Maryland’s Workers’ Compensation Commission (WCC) manages the equitable and timely administration of the Workers’ Compensation Law on the behalf of employers and injured workers. The existing automated system is based on antiquated technology that no longer meets the agency or customers’ needs. The agency was burdened with labor intensive processes with a great deal of handling and transportation of paper documents. The aging system infrastructure also put the agency at risk for hardware failure and made it difficult to update applications.
WCC realized they needed an Enterprise System Modernization (ESM) effort to move from depending on multiple stand-alone systems to an enterprise application and architecture as a way to take advantage of new technologies and streamline work flows.
WCC asked for a Business Process and Technology Assessment (BPTA) to develop a detailed list of short-term and long-term risks and issues paired with recommendations and an action plan for workflow improvements and recommendations for technology. These plans would be used to provide design alternatives to migrate from the current collection of disparate information systems platforms to an enterprise-wide framework of current technology with credible extensibility capabilities.
SLI delivered a process and information technology team that brought a process-based approach to document current and ideal processes. SLI also included technical staff to conduct an analysis of the current technical infrastructure and make recommendations for an enterprise-wide framework.
A current state process gathering approach was used to collect information about WCC’s work along with issues and risks. The technical assessment was done in parallel to the current state process gathering. That assessment included documenting the technical architectures and infrastructure migration paths with an emphasis on security and maintainability.
The ideal processes were designed to address the prioritized issues while providing information that would be used to recommend an enterprise-wide framework and an action plan that included a project methodology approach.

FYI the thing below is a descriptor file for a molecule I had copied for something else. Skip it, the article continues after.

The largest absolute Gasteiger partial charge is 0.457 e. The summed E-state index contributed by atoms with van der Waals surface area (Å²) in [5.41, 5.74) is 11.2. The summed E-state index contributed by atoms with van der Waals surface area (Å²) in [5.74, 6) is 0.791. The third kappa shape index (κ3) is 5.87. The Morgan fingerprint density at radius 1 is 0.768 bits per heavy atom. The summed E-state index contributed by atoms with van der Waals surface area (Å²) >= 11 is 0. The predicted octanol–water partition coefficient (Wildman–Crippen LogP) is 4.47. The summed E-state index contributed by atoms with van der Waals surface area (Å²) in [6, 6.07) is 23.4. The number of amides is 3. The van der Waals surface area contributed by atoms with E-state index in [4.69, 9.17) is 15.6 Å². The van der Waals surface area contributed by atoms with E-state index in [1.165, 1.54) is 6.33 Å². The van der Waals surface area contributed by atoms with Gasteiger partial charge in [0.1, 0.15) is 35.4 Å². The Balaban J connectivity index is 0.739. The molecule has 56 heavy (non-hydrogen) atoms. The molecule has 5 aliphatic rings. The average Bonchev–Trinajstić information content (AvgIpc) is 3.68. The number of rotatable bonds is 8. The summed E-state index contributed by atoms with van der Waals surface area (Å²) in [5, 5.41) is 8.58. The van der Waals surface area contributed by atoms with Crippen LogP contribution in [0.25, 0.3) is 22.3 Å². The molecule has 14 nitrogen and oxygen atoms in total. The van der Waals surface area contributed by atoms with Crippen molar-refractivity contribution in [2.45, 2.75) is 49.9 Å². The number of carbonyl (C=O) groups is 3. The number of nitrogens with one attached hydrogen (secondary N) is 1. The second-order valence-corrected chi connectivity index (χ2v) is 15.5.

The SLI deliverables included:
The SLI team, working with the WCC users, analyzed existing workflow processes, data models, and business rules. SLI recommended improvements to meet the goal of maintaining a secure Enterprise Content Management System that supported judicial case management and all other key business processes.
Using SLI’s Lean / Six Sigma based Business Process Management approach, Maryland WCC received a comprehensive set of requirements for a future project to migrate from its legacy systems to an integrated and adaptive enterprise-wide framework. The SLI deliverables associated with the Business Process and Technology Assessment Project were provided in an intuitive on-line format that allowed both technical and business staff to drill down on each process and understand all inputs, outputs, and technology needed to support it.
The recommended approach to project management was “modified Agile” to create and implement work streams using a Business Process Management Suite (BPMS). The BPMS would allow WCC to translate the work stream processes into code. The goal was to avoid a “big bang” approach that is always risky, while using tools that WCC’s IT staff could use to create and maintain the system. The Agile approach supports the Information Technology Department learning and growing in capabilities as the software and environment changed, while continuing to show progress to stakeholders, users and claimants.
A commitment to strong project management and communications helped to ensure the project addressed the needs of all stakeholders. The results of this project provided WCC with the information needed to determine if a COTS or new development approach would be used to meet the agency’s needs. With SLI’s support, WCC’s BPTA initiative resulted in aligned and streamlined business functions and processes, and they are now poised to take full advantage of an updated enterprise framework.